Bourne Archive: History: Brand
http://boar.org.uk/ariwxo3Patrick’sBrand.htm Latest edit 9 Jul 2010
The Bourne Archive
Simon Patrick’s Abbot Brand
The extract comes from Simon Patrick’s supplement in Simon Gunton’s, The History of the Church of Peterburgh, edited by Patrick and published by Richard Chiswell, London 1686 (pp. 260 to 262). Patrick’s long esses are here converted to modern ones. Otherwise, the spelling, capitalization and punctuation are his.
It happened that
Simon Gunton not only knew the former Peterborough Abbey
well but he was interested enough to take notes about its stained glass, tombs
and so on. Later, particularly in April, 1643, damage associated with the English Civil War
destroyed much of these. Afterwards, he saw the special value of his work and
collated his notes but never published them. This was left to his younger colleague,
Simon Patrick, who arrived at Peterborough Cathedral in 1679, after Gunton had died in 1676. He prepared Gunton’s
work for publication and it was published with some of Patrick’s own, in 1686,
by Richard Chiswell of
Brand was abbot of
While he was only a Monk in this
Church1, he was not only a Coadjutor to Leofricus2 in all the good things that he did (as
Hugo his words are3) but also a great Benefactor to the Monastery,
out of his own Patrimony, and that of his Brethren. For he and his two
purchased Walcote de proprio
patrimonio4; and gave it to the Church,
in perpetual inheritance, together with Scotere5, Scotune6
and other places mentioned by Mr. G[unton]. This was in the time of Edward
the Confessor7; who confirmed this Grant by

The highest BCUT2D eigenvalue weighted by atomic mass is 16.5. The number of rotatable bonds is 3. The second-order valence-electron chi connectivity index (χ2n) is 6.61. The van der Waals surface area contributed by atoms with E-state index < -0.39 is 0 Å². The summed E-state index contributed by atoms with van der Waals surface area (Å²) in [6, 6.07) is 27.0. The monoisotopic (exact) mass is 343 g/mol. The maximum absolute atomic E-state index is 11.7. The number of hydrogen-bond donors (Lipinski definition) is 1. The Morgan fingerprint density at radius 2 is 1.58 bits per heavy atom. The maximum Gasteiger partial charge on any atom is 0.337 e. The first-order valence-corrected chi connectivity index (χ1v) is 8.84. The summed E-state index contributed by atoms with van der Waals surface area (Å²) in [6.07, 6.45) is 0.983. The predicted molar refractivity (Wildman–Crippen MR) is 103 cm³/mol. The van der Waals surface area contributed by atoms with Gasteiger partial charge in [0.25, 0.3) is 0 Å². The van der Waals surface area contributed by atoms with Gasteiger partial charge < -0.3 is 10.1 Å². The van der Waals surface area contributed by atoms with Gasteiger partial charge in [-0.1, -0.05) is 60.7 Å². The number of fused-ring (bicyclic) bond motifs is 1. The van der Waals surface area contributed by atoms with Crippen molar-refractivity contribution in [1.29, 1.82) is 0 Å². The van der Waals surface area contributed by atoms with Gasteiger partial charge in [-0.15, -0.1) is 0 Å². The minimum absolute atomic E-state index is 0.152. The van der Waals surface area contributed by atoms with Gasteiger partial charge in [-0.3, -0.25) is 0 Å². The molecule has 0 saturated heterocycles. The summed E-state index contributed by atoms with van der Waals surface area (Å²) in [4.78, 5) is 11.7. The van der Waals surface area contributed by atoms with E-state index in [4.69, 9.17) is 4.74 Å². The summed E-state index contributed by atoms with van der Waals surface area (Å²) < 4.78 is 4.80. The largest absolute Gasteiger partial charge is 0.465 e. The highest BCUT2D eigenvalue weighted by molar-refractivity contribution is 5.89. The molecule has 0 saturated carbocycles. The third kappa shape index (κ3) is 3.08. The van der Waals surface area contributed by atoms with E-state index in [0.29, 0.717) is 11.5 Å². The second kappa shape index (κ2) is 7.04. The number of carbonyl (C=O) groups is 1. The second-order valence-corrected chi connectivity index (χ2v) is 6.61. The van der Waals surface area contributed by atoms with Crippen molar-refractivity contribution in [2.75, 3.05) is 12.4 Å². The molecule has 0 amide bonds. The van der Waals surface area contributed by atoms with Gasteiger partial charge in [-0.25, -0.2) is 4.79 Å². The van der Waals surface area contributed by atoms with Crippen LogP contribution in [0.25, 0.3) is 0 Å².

his Charter, rgoatus ab Abbate Lefrico, & Monacho ipsius nomine Brand*1. 8
Another writing mentions a third Brother named Siworthus in these words, Brand Abbas Burgensis & Askilus & Sericus & Sivortus fratres, dederunt has terras, Deo & Sancto Petro, & fratribus in
Burgh, Sc. Muscham ex alia parte Trentæ,
& Scotere9, &c. Which is
related something more distinctly in a little Charter*2,
containing the Names of all the Lands and Possessions of the Church (which was recorded for the honour of
their Benefactors, whose names are written in the Book of Life, &c.) Among which it is said, Askill filius Toke dedit Walcote
super Humbram, dum adhuc viveret, & post obitum illius & fratrum ejus, Sc. Scirici & Siworthi, dedit Brand Abbas frater eorum eidem
Ecclesiæ Sancti Petri, Muskam10,
&c. And in the Charter of Edward
the Confessor, confirming this benefaction, it is said that Askil or Askitill, gave this Land, upon
occasion of a journey which he undertook to
This Estate was in danger to be lost again after the Conquest, being got into the hands of Yvo Talbois21; but restored by him to the Monks, as I shall observe in my Remarks upon the next Abbot Turoldus22.